9 Fractures Hemorrhage with fracture Closed femur fracture Loss of 1 liter of bloodTwo closed femur fractures life-threateningIMAGE: Figure 14-2 Blood loss x-ray of femur.Remember, multiple fractures can cause life-threatening hemorrhage without any external blood loss.(Courtesy of ®E. M. Singletary, MD)
10 Fractures Hemorrhage with fracture Closed pelvic fracture Extensive bleeding into abdomen or retroperitonealUsually fractures in several places500 cc of blood loss for each fractureMay lacerate bladder or large pelvic blood vesselsIMAGE: Figure 14-3 Blood loss x-ray of pelvis.A fractured pelvis can cause extensive bleeding into the abdomen or the retroperitoneal space.An unstable pelvis is usually fractured in at least two places, and may have caused more than one liter of associated blood loss.Depending on the location of the pelvic fracture, there may be associated injury to the urinary tract, bladder, or bowel.Remember, multiple fractures can cause life-threatening hemorrhage without any external blood loss.Having only one fracture in pelvis is unlikely.(Courtesy of Sabina Braithwaite, MD)
12 Dislocations Management No neurovascular compromise Splint in position foundNeurovascular compromiseApply only gentle traction in effort to straightenOften best: pad and splint in most comfortable position and rapid safe transportIf extremity is severely angulated and pulses are absent, apply gentle traction in an attempt to straighten it (Figure 14-7), but never exceed 10 pounds of pressure. If resistance encountered, splint extremity in angulated position.It takes very little force to lacerate wall of a vessel or to interrupt blood supply to a large nerve. If trauma center is near, always splint in position found.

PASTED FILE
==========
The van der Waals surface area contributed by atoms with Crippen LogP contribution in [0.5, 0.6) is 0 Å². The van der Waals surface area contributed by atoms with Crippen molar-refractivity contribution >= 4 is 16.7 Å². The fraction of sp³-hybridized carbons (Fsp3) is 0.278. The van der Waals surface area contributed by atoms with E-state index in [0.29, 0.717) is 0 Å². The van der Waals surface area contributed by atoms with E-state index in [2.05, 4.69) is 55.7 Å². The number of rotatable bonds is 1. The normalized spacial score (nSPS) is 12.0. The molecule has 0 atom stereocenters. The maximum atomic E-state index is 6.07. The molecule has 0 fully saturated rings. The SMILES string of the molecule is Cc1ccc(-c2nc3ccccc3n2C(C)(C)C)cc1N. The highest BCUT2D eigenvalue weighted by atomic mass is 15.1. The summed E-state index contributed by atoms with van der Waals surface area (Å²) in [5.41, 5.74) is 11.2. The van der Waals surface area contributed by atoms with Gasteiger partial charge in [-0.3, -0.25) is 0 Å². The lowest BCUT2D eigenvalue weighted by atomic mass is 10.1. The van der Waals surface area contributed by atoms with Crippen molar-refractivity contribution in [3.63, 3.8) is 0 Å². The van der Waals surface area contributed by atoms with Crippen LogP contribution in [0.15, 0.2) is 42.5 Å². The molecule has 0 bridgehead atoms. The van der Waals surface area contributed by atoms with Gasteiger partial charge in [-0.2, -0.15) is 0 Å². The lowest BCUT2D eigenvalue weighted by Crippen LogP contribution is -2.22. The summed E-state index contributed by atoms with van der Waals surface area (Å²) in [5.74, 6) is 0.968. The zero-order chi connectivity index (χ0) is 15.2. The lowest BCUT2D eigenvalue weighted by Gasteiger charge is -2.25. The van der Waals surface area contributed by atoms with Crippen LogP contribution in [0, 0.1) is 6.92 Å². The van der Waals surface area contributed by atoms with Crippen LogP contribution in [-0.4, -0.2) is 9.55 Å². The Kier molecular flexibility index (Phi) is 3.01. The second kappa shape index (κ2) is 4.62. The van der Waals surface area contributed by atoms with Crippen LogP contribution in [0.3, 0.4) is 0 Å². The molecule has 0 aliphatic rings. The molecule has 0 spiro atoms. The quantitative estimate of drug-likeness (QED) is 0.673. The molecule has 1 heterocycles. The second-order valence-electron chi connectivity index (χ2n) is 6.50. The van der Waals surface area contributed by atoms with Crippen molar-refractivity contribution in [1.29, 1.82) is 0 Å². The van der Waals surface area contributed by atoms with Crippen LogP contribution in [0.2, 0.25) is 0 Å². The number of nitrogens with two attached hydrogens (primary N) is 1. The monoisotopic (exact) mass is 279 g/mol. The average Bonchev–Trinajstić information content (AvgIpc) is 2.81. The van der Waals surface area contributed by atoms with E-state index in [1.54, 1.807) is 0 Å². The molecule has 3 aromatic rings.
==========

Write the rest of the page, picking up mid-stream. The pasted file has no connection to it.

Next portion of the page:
13 Extremity Injuries Open wounds Remove contamination Gross: removeSmaller: irrigate with normal salineSterile dressing and bandagePressure dressing, if necessaryPressure pointTourniquet rareHemostatic agent(Courtesy of 2010 North American Rescue, LLC)IMAGE: Figure 14-4 Tourniquet.NOTE: More on hemostatic agents and tourniquets later in the presentation.If you have bleeding that cannot be stopped with pressure or with a tourniquet, such as injuries to the axilla, neck, or groin, you should use a hemostatic agent if availableGross contamination such as leaves or gravel should be removed from wound, and smaller pieces of contamination can be irrigated from wound with normal saline in same manner that you would irrigate a chemically contaminated eye.Patients with severe hemorrhage should be transported immediately following completion of the ITLS Primary Survey.
14 Open WoundsObvious exsanguinating hemorrhage— only time can change order of ABC to CABC.Control bleedingAirwayBreathingCirculation